previous next


STELE (στήλη) is the name given to any block (usually of stone or marble) set up for a monumental purpose; thus it is constantly applied in inscriptions to the block on which a public document is to be incised. But the best known use of the term is to denote a monument set up over a tomb, either plain or with merely ornamental decorations, or containing a commemorative inscription, or a portrait of the deceased, painted or in relief, alone or grouped with other figures; combinations of these characteristics are common. The simplest form of stele consists of a plain marble slab or pillar surmounted by an anthemion, and inscribed with the name of the deceased; often two rosettes. side by side, are added--possibly a survival of

Fig. 1. Tombstone of Phrastclea. (Athens.)

an anthropomorphic representation. The most common subjects represented on grave reliefs may be thus classified:--

(1). Stmple representations of the deceased, often in some common employment of daily life. Thus the warrior appears fully armed, standing as if on parade (Aristion), or on horseback slaying a prostrate foe (Dexileos). An athlete holds his strigil or exercises, and is attended by his trainer or his slave; a lady sits playing with her jewels, also accompanied by her attendants (fig. 1). A man or child is often represented playing with a pet animal.

(2) Parting scenes.--The deceased, standing or seated, takes leave of his or her relatives or friends; family scenes are usually depicted. In later and more elaborate designs a horse appears, as if the deceased were about to start on a journey, and a serpent also is seen as a symbol of the dead. These two symbolic figures are, however, only common in the next class; and in parting scenes of the best period the subject is only indicated by the appearance of melancholy in the faces and attitudes of the persons represented (fig. 2).

Fig. 2. Parting scene; Stele of Damasistrata. (Athens.)

(3) Banquet scenes.--These seem to have originated in a kind of ancestor-worship, as is seen in the very early stelae from Sparta: in them the deceased, as a “hero,” holds out a cup as if to require a drink-offering; his wife is seated on another throne behind him, and small worshippers approach with offerings. In later times we find some similar examples; on the painted stele of Lysias at Athens the deceased stands, holding a cup in his hand. In the Spartan reliefs a great serpent coils over the back of the throne, representing, probably, the deceased as the inhabitant of his tomb. In the typical banquet scene of later times the deceased reclines on a couch, and his wife sits on the foot of the couch or on a chair beside it; before them is a feast, of which they partake, and servants with cups or viands take the place of [p. 2.713]the worshippers; a snake and a dog are often present; and a horse's head, as a symbol of a journey, often appears in a square at the upper corner (fig. 3). It has been suggested that we should see here the funeral banquet idealised, or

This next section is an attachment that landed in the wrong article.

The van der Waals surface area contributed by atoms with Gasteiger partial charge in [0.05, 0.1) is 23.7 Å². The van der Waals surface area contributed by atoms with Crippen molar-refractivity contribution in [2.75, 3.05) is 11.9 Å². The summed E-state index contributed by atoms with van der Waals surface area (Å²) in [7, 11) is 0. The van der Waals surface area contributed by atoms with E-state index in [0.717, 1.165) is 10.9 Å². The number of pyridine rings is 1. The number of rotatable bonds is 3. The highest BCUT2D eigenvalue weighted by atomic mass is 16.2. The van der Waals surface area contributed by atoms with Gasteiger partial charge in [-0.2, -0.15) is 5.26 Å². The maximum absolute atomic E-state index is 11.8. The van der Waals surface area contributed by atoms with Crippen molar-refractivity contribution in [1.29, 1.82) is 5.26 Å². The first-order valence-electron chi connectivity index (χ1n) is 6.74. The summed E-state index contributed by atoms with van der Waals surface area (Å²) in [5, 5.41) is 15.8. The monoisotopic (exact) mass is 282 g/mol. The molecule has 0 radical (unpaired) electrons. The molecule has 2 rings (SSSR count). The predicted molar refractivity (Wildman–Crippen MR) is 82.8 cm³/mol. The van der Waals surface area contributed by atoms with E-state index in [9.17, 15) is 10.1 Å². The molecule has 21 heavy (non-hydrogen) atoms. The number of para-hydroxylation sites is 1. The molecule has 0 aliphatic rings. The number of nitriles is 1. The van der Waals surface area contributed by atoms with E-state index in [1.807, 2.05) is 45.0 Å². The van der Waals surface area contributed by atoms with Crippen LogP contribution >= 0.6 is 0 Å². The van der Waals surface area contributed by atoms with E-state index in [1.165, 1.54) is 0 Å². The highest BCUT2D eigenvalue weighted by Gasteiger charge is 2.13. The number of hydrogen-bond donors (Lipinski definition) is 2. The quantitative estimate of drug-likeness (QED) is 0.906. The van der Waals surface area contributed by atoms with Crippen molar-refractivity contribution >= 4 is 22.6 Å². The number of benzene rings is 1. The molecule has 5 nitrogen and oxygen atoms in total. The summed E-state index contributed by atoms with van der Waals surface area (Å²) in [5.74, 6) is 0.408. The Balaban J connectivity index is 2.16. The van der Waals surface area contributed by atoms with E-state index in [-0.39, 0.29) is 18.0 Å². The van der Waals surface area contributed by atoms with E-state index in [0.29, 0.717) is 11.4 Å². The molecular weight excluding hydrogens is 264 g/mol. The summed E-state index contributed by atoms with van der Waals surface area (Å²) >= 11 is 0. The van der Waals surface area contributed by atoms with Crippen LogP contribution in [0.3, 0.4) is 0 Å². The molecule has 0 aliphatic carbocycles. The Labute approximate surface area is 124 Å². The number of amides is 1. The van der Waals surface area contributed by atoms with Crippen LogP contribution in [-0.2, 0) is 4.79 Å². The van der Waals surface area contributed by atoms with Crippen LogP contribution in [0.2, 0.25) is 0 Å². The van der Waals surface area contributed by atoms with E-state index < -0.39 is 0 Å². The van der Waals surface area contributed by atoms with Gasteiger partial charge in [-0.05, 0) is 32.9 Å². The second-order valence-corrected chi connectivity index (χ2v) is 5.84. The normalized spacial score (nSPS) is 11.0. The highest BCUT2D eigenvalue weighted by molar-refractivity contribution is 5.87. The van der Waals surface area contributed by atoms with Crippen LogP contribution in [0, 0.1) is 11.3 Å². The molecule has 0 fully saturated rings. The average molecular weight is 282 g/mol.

Fig. 3. Tomb-stone with banquet scene. (
Marm. Oxon.

the enjoyments of the deceased in another life: the typical succession seems to indicate that we see rather a development of the representation in which the deceased, as a hero, receives offerings from worshippers, and reminds his descendants to give him more; but the enjoyment of those

Fig. 4. Marble Stele, found at Sparta. (From Murray,
Ancient Sculpture.

presents in another life is doubtless included. The type of these reliefs is often reproduced in dedications to Asclepius and Hygieia or other minor divinities; and thus we receive a confirmation of the view that the deceased is, originally at least, to be regarded as a deified hero.

The numerous series of Greek stelae which still survive is of great value, not only for their subjects but also for their execution; they were mostly the work of inferior artists or mere artisans, but reflect the style of the greater artists of the place or period to which they belong. The most important are those found in Athens, and preserved either in situ in the Outer Ceramicus or in the National Museum at Athens.

The inscription on a grave stele usually gives merely the name of the deceased, with his father's name and his country or deme, and her husband's also in the case of a woman: this simplicity was almost universal in Attica, but simple metrical inscriptions containing the same information are found from the earliest times. Elsewhere, and commonly later, χαῖρε or χρηστὲ χαῖρε is added; but elaborate eulogies are extremely rare, at least before Roman times.

(A complete collection of ancient grave-stelae is now being published by the German Institute, Die antiken Grabreliefs, Berlin, 1890. See also Le Bas, Antiquités figurées, p. 85; Welcker, Alte Denkmäler, ii. p. 232; Stephani, Der ausruhende Herakles; Pervanoglu, Das Familienmahl auf altgriechischen Grabstelen; Holländer, De operibus anaglyphis, &c.; Salinas, Monumenti Sepolcrali; Mittheilungen des deutschen Instituts zu Athen, ii. p. 459, iv. p. 161, vii. p. 160, &c.; Journal of Hellenic Studies, 1884. p. 105; Pottier, Les Léoythes blancs antiques; Furtwängler, Die Sammlung Sabouroff, A discussion by P. Gardner and references to previous authorities may be found in the Journal of Hellenic Studies, 1884, pp. 105-142.)


hide Display Preferences
Greek Display:
Arabic Display:
View by Default:
Browse Bar: